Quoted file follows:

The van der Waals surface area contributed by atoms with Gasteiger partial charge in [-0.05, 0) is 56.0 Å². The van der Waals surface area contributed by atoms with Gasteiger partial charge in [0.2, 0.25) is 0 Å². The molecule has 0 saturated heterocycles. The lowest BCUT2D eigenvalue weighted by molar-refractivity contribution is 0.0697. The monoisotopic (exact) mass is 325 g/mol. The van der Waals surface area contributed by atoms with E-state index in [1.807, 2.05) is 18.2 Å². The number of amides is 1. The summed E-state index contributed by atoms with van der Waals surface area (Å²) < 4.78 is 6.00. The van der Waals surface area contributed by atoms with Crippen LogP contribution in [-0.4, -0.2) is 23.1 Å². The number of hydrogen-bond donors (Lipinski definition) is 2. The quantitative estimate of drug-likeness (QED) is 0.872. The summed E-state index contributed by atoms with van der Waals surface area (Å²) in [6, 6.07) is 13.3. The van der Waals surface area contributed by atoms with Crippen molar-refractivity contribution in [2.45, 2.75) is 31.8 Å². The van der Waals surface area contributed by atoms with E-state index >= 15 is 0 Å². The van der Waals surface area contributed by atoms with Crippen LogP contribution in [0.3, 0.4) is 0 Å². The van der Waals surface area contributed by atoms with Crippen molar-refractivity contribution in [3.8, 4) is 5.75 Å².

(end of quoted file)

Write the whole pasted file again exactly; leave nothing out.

The van der Waals surface area contributed by atoms with Gasteiger partial charge in [-0.05, 0) is 56.0 Å². The van der Waals surface area contributed by atoms with Gasteiger partial charge in [0.2, 0.25) is 0 Å². The molecule has 0 saturated heterocycles. The lowest BCUT2D eigenvalue weighted by molar-refractivity contribution is 0.0697. The monoisotopic (exact) mass is 325 g/mol. The van der Waals surface area contributed by atoms with E-state index in [1.807, 2.05) is 18.2 Å². The number of amides is 1. The summed E-state index contributed by atoms with van der Waals surface area (Å²) < 4.78 is 6.00. The van der Waals surface area contributed by atoms with Crippen LogP contribution in [-0.4, -0.2) is 23.1 Å². The number of hydrogen-bond donors (Lipinski definition) is 2. The quantitative estimate of drug-likeness (QED) is 0.872. The summed E-state index contributed by atoms with van der Waals surface area (Å²) in [6, 6.07) is 13.3. The van der Waals surface area contributed by atoms with Crippen molar-refractivity contribution in [2.45, 2.75) is 31.8 Å². The van der Waals surface area contributed by atoms with E-state index >= 15 is 0 Å². The van der Waals surface area contributed by atoms with Crippen LogP contribution in [0.3, 0.4) is 0 Å². The van der Waals surface area contributed by atoms with Crippen molar-refractivity contribution in [3.8, 4) is 5.75 Å².